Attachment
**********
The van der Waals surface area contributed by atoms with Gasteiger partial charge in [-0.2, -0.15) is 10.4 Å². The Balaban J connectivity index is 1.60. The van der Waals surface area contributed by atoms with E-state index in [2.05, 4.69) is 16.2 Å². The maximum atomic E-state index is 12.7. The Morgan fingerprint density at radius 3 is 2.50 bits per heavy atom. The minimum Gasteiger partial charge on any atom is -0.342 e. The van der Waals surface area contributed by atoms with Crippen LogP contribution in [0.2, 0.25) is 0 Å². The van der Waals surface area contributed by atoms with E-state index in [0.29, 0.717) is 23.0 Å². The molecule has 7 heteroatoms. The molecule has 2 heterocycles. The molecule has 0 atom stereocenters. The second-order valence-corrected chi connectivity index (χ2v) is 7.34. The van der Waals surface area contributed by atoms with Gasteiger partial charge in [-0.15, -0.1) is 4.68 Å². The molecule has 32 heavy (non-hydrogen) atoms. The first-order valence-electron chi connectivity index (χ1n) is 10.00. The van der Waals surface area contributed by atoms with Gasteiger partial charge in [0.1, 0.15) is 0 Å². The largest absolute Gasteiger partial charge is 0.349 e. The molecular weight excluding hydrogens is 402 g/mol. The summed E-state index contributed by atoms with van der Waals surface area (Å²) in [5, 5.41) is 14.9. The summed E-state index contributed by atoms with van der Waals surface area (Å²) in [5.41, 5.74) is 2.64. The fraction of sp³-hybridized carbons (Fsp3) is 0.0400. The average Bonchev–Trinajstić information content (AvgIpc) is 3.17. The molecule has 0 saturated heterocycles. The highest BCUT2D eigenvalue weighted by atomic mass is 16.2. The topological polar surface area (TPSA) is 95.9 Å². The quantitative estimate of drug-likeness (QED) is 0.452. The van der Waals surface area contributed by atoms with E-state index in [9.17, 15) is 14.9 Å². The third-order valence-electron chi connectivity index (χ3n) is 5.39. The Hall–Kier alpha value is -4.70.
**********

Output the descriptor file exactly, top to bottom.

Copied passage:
The van der Waals surface area contributed by atoms with Gasteiger partial charge in [-0.2, -0.15) is 10.4 Å². The Balaban J connectivity index is 1.60. The van der Waals surface area contributed by atoms with E-state index in [2.05, 4.69) is 16.2 Å². The maximum atomic E-state index is 12.7. The Morgan fingerprint density at radius 3 is 2.50 bits per heavy atom. The minimum Gasteiger partial charge on any atom is -0.342 e. The van der Waals surface area contributed by atoms with Crippen LogP contribution in [0.2, 0.25) is 0 Å². The van der Waals surface area contributed by atoms with E-state index in [0.29, 0.717) is 23.0 Å². The molecule has 7 heteroatoms. The molecule has 2 heterocycles. The molecule has 0 atom stereocenters. The second-order valence-corrected chi connectivity index (χ2v) is 7.34. The van der Waals surface area contributed by atoms with Gasteiger partial charge in [-0.15, -0.1) is 4.68 Å². The molecule has 32 heavy (non-hydrogen) atoms. The first-order valence-electron chi connectivity index (χ1n) is 10.00. The van der Waals surface area contributed by atoms with Gasteiger partial charge in [0.1, 0.15) is 0 Å². The largest absolute Gasteiger partial charge is 0.349 e. The molecular weight excluding hydrogens is 402 g/mol. The summed E-state index contributed by atoms with van der Waals surface area (Å²) in [5, 5.41) is 14.9. The summed E-state index contributed by atoms with van der Waals surface area (Å²) in [5.41, 5.74) is 2.64. The fraction of sp³-hybridized carbons (Fsp3) is 0.0400. The average Bonchev–Trinajstić information content (AvgIpc) is 3.17. The molecule has 0 saturated heterocycles. The highest BCUT2D eigenvalue weighted by atomic mass is 16.2. The topological polar surface area (TPSA) is 95.9 Å². The quantitative estimate of drug-likeness (QED) is 0.452. The van der Waals surface area contributed by atoms with E-state index in [9.17, 15) is 14.9 Å². The third-order valence-electron chi connectivity index (χ3n) is 5.39. The Hall–Kier alpha value is -4.70.